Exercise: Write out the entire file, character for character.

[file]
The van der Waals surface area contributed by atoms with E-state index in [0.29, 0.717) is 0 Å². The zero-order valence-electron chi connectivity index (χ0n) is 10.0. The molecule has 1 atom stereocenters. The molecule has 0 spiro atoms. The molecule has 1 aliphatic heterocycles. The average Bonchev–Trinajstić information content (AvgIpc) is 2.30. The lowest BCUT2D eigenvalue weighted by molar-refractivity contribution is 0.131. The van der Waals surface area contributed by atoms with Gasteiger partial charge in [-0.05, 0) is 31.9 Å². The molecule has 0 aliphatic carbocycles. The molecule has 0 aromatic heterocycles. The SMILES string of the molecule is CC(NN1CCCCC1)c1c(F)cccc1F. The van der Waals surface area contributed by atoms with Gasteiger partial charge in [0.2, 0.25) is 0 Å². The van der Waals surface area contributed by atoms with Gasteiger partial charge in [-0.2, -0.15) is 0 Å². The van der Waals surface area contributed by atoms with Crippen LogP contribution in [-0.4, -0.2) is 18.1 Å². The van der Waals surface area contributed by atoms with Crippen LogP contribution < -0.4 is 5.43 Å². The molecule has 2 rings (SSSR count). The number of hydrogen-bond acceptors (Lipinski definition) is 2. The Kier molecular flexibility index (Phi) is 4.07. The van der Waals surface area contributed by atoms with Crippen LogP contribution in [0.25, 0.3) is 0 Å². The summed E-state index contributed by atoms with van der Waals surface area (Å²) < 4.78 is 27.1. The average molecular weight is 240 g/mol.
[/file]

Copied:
The van der Waals surface area contributed by atoms with E-state index in [0.29, 0.717) is 0 Å². The zero-order valence-electron chi connectivity index (χ0n) is 10.0. The molecule has 1 atom stereocenters. The molecule has 0 spiro atoms. The molecule has 1 aliphatic heterocycles. The average Bonchev–Trinajstić information content (AvgIpc) is 2.30. The lowest BCUT2D eigenvalue weighted by molar-refractivity contribution is 0.131. The van der Waals surface area contributed by atoms with Gasteiger partial charge in [-0.05, 0) is 31.9 Å². The molecule has 0 aliphatic carbocycles. The molecule has 0 aromatic heterocycles. The SMILES string of the molecule is CC(NN1CCCCC1)c1c(F)cccc1F. The van der Waals surface area contributed by atoms with Gasteiger partial charge in [0.2, 0.25) is 0 Å². The van der Waals surface area contributed by atoms with Gasteiger partial charge in [-0.2, -0.15) is 0 Å². The van der Waals surface area contributed by atoms with Crippen LogP contribution in [-0.4, -0.2) is 18.1 Å². The van der Waals surface area contributed by atoms with Crippen LogP contribution < -0.4 is 5.43 Å². The molecule has 2 rings (SSSR count). The number of hydrogen-bond acceptors (Lipinski definition) is 2. The Kier molecular flexibility index (Phi) is 4.07. The van der Waals surface area contributed by atoms with Crippen LogP contribution in [0.25, 0.3) is 0 Å². The summed E-state index contributed by atoms with van der Waals surface area (Å²) < 4.78 is 27.1. The average molecular weight is 240 g/mol.